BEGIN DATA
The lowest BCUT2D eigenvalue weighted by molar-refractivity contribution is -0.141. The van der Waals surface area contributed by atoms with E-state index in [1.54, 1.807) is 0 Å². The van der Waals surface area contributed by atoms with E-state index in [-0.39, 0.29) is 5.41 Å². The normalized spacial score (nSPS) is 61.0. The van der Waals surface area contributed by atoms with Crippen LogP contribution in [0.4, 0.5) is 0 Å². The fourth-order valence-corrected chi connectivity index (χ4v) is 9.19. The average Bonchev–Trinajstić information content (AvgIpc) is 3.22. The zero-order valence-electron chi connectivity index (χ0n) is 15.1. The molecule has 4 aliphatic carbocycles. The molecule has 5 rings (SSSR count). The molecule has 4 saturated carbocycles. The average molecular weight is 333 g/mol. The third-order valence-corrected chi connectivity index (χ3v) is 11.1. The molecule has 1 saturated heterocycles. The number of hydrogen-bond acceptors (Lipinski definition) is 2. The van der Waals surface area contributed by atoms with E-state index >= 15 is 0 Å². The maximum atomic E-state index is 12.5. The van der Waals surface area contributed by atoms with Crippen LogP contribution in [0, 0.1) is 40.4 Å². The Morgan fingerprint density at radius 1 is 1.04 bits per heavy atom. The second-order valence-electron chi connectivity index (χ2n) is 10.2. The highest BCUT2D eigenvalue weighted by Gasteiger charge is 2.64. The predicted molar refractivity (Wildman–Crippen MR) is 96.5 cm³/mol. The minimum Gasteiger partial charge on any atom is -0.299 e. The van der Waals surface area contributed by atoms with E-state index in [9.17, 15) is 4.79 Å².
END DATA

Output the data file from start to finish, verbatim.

The lowest BCUT2D eigenvalue weighted by molar-refractivity contribution is -0.141. The van der Waals surface area contributed by atoms with E-state index in [1.54, 1.807) is 0 Å². The van der Waals surface area contributed by atoms with E-state index in [-0.39, 0.29) is 5.41 Å². The normalized spacial score (nSPS) is 61.0. The van der Waals surface area contributed by atoms with Crippen LogP contribution in [0.4, 0.5) is 0 Å². The fourth-order valence-corrected chi connectivity index (χ4v) is 9.19. The average Bonchev–Trinajstić information content (AvgIpc) is 3.22. The zero-order valence-electron chi connectivity index (χ0n) is 15.1. The molecule has 4 aliphatic carbocycles. The molecule has 5 rings (SSSR count). The molecule has 4 saturated carbocycles. The average molecular weight is 333 g/mol. The third-order valence-corrected chi connectivity index (χ3v) is 11.1. The molecule has 1 saturated heterocycles. The number of hydrogen-bond acceptors (Lipinski definition) is 2. The van der Waals surface area contributed by atoms with E-state index >= 15 is 0 Å². The maximum atomic E-state index is 12.5. The van der Waals surface area contributed by atoms with Crippen LogP contribution in [0, 0.1) is 40.4 Å². The Morgan fingerprint density at radius 1 is 1.04 bits per heavy atom. The second-order valence-electron chi connectivity index (χ2n) is 10.2. The highest BCUT2D eigenvalue weighted by Gasteiger charge is 2.64. The predicted molar refractivity (Wildman–Crippen MR) is 96.5 cm³/mol. The minimum Gasteiger partial charge on any atom is -0.299 e. The van der Waals surface area contributed by atoms with E-state index in [9.17, 15) is 4.79 Å².